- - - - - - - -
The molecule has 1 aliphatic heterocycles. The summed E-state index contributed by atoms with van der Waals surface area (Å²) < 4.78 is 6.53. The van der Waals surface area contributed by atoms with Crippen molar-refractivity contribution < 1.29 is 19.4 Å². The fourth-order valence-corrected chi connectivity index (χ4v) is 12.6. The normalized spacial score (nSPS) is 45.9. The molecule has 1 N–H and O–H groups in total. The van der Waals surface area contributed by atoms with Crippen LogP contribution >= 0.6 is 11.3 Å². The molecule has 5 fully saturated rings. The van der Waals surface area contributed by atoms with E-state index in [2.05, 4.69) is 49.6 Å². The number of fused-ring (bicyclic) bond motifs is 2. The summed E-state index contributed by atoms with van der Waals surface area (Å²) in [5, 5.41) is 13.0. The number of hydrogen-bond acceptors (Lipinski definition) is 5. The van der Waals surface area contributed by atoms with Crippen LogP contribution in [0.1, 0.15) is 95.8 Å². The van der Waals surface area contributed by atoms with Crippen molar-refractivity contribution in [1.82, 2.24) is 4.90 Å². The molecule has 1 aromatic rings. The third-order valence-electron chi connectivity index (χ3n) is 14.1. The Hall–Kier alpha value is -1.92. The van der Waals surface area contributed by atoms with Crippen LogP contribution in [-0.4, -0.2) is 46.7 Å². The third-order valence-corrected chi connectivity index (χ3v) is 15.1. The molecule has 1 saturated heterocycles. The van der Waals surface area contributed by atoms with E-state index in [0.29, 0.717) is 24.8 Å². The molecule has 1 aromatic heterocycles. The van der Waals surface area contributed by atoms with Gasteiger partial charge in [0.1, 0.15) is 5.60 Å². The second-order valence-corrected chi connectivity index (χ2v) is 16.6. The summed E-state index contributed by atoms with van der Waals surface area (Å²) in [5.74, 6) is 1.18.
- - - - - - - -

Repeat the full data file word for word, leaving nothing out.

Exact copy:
The molecule has 1 aliphatic heterocycles. The summed E-state index contributed by atoms with van der Waals surface area (Å²) < 4.78 is 6.53. The van der Waals surface area contributed by atoms with Crippen molar-refractivity contribution < 1.29 is 19.4 Å². The fourth-order valence-corrected chi connectivity index (χ4v) is 12.6. The normalized spacial score (nSPS) is 45.9. The molecule has 1 N–H and O–H groups in total. The van der Waals surface area contributed by atoms with Crippen LogP contribution >= 0.6 is 11.3 Å². The molecule has 5 fully saturated rings. The van der Waals surface area contributed by atoms with E-state index in [2.05, 4.69) is 49.6 Å². The number of fused-ring (bicyclic) bond motifs is 2. The summed E-state index contributed by atoms with van der Waals surface area (Å²) in [5, 5.41) is 13.0. The number of hydrogen-bond acceptors (Lipinski definition) is 5. The van der Waals surface area contributed by atoms with Crippen LogP contribution in [0.1, 0.15) is 95.8 Å². The van der Waals surface area contributed by atoms with Crippen molar-refractivity contribution in [1.82, 2.24) is 4.90 Å². The molecule has 1 aromatic rings. The third-order valence-electron chi connectivity index (χ3n) is 14.1. The Hall–Kier alpha value is -1.92. The van der Waals surface area contributed by atoms with Crippen LogP contribution in [-0.4, -0.2) is 46.7 Å². The third-order valence-corrected chi connectivity index (χ3v) is 15.1. The molecule has 1 saturated heterocycles. The van der Waals surface area contributed by atoms with E-state index in [0.29, 0.717) is 24.8 Å². The molecule has 1 aromatic heterocycles. The van der Waals surface area contributed by atoms with Gasteiger partial charge in [0.1, 0.15) is 5.60 Å². The second-order valence-corrected chi connectivity index (χ2v) is 16.6. The summed E-state index contributed by atoms with van der Waals surface area (Å²) in [5.74, 6) is 1.18.